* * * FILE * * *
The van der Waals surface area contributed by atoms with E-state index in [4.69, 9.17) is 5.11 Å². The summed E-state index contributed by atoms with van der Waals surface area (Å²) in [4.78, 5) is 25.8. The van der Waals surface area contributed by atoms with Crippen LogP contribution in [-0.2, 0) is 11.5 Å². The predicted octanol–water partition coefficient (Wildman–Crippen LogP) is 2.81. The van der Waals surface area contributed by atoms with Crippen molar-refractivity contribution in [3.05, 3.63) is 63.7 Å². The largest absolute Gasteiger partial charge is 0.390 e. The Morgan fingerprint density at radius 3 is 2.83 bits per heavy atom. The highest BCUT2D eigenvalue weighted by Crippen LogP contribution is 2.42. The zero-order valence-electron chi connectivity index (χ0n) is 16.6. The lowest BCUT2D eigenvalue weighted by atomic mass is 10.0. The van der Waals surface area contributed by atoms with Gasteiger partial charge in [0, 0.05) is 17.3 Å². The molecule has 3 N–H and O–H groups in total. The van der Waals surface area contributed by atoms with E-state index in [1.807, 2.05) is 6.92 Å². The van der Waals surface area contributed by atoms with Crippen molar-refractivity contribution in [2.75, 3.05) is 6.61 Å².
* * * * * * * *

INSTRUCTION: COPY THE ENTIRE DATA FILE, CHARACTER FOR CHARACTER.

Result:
The van der Waals surface area contributed by atoms with E-state index in [4.69, 9.17) is 5.11 Å². The summed E-state index contributed by atoms with van der Waals surface area (Å²) in [4.78, 5) is 25.8. The van der Waals surface area contributed by atoms with Crippen LogP contribution in [-0.2, 0) is 11.5 Å². The predicted octanol–water partition coefficient (Wildman–Crippen LogP) is 2.81. The van der Waals surface area contributed by atoms with Crippen molar-refractivity contribution in [3.05, 3.63) is 63.7 Å². The largest absolute Gasteiger partial charge is 0.390 e. The Morgan fingerprint density at radius 3 is 2.83 bits per heavy atom. The highest BCUT2D eigenvalue weighted by Crippen LogP contribution is 2.42. The zero-order valence-electron chi connectivity index (χ0n) is 16.6. The lowest BCUT2D eigenvalue weighted by atomic mass is 10.0. The van der Waals surface area contributed by atoms with Gasteiger partial charge in [0, 0.05) is 17.3 Å². The molecule has 3 N–H and O–H groups in total. The van der Waals surface area contributed by atoms with E-state index in [1.807, 2.05) is 6.92 Å². The van der Waals surface area contributed by atoms with Crippen molar-refractivity contribution in [2.75, 3.05) is 6.61 Å².